Van Moody spoke about economic empowerment being the new civil rights movement. “I think one of the great things about it is people can leave with an understanding of, ‘What can I do to help make our community better, our society better?,’” Moody said. “I hope that my talk helped empower people with some of the next steps we need to be focused on.”

Another speaker, Salaam Green, said she is inspired by the possibilities from TEDx Birmingham. “I’ve been coming to TED talks since they’ve been in Birmingham,” she said. “I love the experience. I love the storytelling aspect of TED talks. I love the whole idea around ideas and innovation and I love that it’s here in Birmingham.”

The true greatness of TEDx Birmingham, Green said, is what happens after the talks. “You can see change happening as a result of someone coming to a TEDx and getting a new idea, meeting a new person, having a new opportunity and then taking it and spreading it into the community,” she said.

Tracking Change

Hamilton said the difficulty is tracking that change. “There are all kinds of actions that do come out of this,” he said. “The biggest challenge we have, actually, is getting people to tell us what has come of it.”
Hamilton said he would like to be made aware of stories like he told attendees this year.

“One of our speakers last year … spoke about the shared kidney chain donation,” he said. “One of our attendees anonymously donated a kidney to a complete stranger after hearing a TEDx talk. He literally saved somebody’s life.”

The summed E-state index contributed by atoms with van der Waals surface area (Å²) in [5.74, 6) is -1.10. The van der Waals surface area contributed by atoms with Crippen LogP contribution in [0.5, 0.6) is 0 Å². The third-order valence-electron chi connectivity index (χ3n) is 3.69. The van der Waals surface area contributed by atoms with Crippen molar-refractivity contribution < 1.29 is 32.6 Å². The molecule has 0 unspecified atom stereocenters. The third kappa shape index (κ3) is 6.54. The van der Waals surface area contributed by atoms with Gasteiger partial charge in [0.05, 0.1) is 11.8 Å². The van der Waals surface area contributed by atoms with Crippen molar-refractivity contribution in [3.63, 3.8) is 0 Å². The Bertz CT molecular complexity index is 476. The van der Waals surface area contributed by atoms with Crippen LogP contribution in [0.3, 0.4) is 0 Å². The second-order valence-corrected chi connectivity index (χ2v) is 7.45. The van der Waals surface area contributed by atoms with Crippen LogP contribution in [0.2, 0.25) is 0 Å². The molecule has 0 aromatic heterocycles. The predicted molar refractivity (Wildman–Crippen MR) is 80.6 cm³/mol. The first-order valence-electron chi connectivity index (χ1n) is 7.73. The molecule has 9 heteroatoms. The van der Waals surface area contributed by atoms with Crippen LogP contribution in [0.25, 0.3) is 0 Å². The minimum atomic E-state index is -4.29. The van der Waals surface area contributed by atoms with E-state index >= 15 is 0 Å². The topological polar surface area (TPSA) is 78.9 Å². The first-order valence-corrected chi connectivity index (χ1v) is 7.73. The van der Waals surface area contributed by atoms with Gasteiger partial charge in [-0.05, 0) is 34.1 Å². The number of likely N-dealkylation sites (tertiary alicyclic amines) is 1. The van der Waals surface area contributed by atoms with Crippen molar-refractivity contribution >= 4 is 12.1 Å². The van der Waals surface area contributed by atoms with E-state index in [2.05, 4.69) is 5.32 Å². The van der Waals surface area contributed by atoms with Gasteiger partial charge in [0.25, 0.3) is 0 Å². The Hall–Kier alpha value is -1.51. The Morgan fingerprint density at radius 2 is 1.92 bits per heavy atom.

Morgan said you never know what will be a catalyst for lasting change. “We’ve got a billion dollars of private investment in our downtown right now and I think we can look back to that early investment in Railroad Park and then ultimately the baseball park coming downtown,” she said. “Those two gave confidence to other investors to start to say, ‘This is a place where people will want to be.’”

Some of the topics were more about general empowerment than a specific focus. Green wrote a poem to her grandmother, changing the narrative of what it means to be a “Southern woman.”
“We are not Southern belles, we came here to give them hell. We came to rebel,” she said. “So, let’s say it loud, let’s say it proud.”

But Moody was out to make a more direct correlation. “I talked about the importance of financial education and connecting the dots between what the civil rights leaders were after 50 years ago to some of the same issues, really, affecting negatively our society,” he said.

Real Value of TEDx

Regardless, Hamilton said it is in the sharing that TEDx finds success.

“Our goal, our mission, if you will, we say that we want to spark the conversations and the innovations that will lead to a better Birmingham,” he said.

“We think that bringing people together who might not engage with each other otherwise under normal circumstances to discuss some challenging ideas to see what comes out of that can really have a positive impact not just in our community but maybe even the world.”